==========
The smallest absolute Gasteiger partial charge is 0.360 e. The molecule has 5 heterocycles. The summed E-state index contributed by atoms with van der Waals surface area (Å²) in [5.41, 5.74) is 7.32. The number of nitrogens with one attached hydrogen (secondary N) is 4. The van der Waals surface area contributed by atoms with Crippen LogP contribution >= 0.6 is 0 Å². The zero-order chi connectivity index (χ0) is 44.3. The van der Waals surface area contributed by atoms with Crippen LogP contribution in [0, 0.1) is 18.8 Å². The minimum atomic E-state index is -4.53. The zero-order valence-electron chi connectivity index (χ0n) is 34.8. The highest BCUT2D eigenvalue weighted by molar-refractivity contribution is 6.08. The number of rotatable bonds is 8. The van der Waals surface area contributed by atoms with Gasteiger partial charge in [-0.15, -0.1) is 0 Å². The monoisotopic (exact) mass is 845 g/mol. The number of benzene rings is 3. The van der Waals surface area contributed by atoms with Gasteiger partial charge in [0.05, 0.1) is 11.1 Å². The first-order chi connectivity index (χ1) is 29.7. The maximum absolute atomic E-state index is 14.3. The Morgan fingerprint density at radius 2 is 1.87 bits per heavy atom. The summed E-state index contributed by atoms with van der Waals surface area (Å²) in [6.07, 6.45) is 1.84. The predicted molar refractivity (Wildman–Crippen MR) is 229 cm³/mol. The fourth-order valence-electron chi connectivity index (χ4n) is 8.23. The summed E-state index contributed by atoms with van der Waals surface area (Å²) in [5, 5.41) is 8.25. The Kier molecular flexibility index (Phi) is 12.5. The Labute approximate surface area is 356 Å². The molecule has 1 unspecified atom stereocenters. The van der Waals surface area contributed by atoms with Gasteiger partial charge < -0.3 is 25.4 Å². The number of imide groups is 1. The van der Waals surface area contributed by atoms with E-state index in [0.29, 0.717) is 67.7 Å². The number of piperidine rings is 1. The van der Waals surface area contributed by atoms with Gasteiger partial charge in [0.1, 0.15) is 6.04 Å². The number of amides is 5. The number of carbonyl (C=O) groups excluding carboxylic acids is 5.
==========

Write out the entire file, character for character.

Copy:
The smallest absolute Gasteiger partial charge is 0.360 e. The molecule has 5 heterocycles. The summed E-state index contributed by atoms with van der Waals surface area (Å²) in [5.41, 5.74) is 7.32. The number of nitrogens with one attached hydrogen (secondary N) is 4. The van der Waals surface area contributed by atoms with Crippen LogP contribution >= 0.6 is 0 Å². The zero-order chi connectivity index (χ0) is 44.3. The van der Waals surface area contributed by atoms with Crippen LogP contribution in [0, 0.1) is 18.8 Å². The minimum atomic E-state index is -4.53. The zero-order valence-electron chi connectivity index (χ0n) is 34.8. The highest BCUT2D eigenvalue weighted by molar-refractivity contribution is 6.08. The number of rotatable bonds is 8. The van der Waals surface area contributed by atoms with Gasteiger partial charge in [-0.15, -0.1) is 0 Å². The monoisotopic (exact) mass is 845 g/mol. The number of benzene rings is 3. The van der Waals surface area contributed by atoms with Gasteiger partial charge in [0.05, 0.1) is 11.1 Å². The first-order chi connectivity index (χ1) is 29.7. The maximum absolute atomic E-state index is 14.3. The Morgan fingerprint density at radius 2 is 1.87 bits per heavy atom. The summed E-state index contributed by atoms with van der Waals surface area (Å²) in [6.07, 6.45) is 1.84. The predicted molar refractivity (Wildman–Crippen MR) is 229 cm³/mol. The fourth-order valence-electron chi connectivity index (χ4n) is 8.23. The summed E-state index contributed by atoms with van der Waals surface area (Å²) in [5, 5.41) is 8.25. The Kier molecular flexibility index (Phi) is 12.5. The Labute approximate surface area is 356 Å². The molecule has 1 unspecified atom stereocenters. The van der Waals surface area contributed by atoms with Gasteiger partial charge < -0.3 is 25.4 Å². The number of imide groups is 1. The van der Waals surface area contributed by atoms with E-state index in [0.29, 0.717) is 67.7 Å². The number of piperidine rings is 1. The van der Waals surface area contributed by atoms with Gasteiger partial charge in [0.1, 0.15) is 6.04 Å². The number of amides is 5. The number of carbonyl (C=O) groups excluding carboxylic acids is 5.